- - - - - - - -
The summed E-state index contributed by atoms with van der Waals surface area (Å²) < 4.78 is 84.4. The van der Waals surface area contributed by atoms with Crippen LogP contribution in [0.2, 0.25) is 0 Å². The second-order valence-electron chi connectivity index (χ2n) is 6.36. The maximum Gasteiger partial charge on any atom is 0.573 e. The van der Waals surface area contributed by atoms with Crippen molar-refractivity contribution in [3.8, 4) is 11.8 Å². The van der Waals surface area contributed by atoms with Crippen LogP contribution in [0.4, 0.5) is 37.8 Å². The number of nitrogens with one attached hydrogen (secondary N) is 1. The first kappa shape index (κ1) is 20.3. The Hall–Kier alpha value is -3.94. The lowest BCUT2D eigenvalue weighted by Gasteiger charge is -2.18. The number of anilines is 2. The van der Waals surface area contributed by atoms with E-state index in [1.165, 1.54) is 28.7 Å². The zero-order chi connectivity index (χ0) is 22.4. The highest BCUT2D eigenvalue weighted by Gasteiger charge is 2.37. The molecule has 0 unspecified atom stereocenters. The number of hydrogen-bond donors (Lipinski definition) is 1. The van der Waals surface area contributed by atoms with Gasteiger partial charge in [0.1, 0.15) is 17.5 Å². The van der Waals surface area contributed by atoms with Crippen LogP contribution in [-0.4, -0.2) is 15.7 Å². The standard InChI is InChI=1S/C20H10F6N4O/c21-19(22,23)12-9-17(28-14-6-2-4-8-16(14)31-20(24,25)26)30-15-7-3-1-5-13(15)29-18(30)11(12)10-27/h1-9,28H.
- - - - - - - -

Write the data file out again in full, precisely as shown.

The summed E-state index contributed by atoms with van der Waals surface area (Å²) < 4.78 is 84.4. The van der Waals surface area contributed by atoms with Crippen LogP contribution in [0.2, 0.25) is 0 Å². The second-order valence-electron chi connectivity index (χ2n) is 6.36. The maximum Gasteiger partial charge on any atom is 0.573 e. The van der Waals surface area contributed by atoms with Crippen molar-refractivity contribution in [3.8, 4) is 11.8 Å². The van der Waals surface area contributed by atoms with Crippen LogP contribution in [0.4, 0.5) is 37.8 Å². The number of nitrogens with one attached hydrogen (secondary N) is 1. The first kappa shape index (κ1) is 20.3. The Hall–Kier alpha value is -3.94. The lowest BCUT2D eigenvalue weighted by Gasteiger charge is -2.18. The number of anilines is 2. The van der Waals surface area contributed by atoms with E-state index in [1.165, 1.54) is 28.7 Å². The zero-order chi connectivity index (χ0) is 22.4. The highest BCUT2D eigenvalue weighted by Gasteiger charge is 2.37. The molecule has 0 unspecified atom stereocenters. The number of hydrogen-bond donors (Lipinski definition) is 1. The van der Waals surface area contributed by atoms with Gasteiger partial charge in [0.1, 0.15) is 17.5 Å². The van der Waals surface area contributed by atoms with Crippen LogP contribution in [-0.4, -0.2) is 15.7 Å². The standard InChI is InChI=1S/C20H10F6N4O/c21-19(22,23)12-9-17(28-14-6-2-4-8-16(14)31-20(24,25)26)30-15-7-3-1-5-13(15)29-18(30)11(12)10-27/h1-9,28H.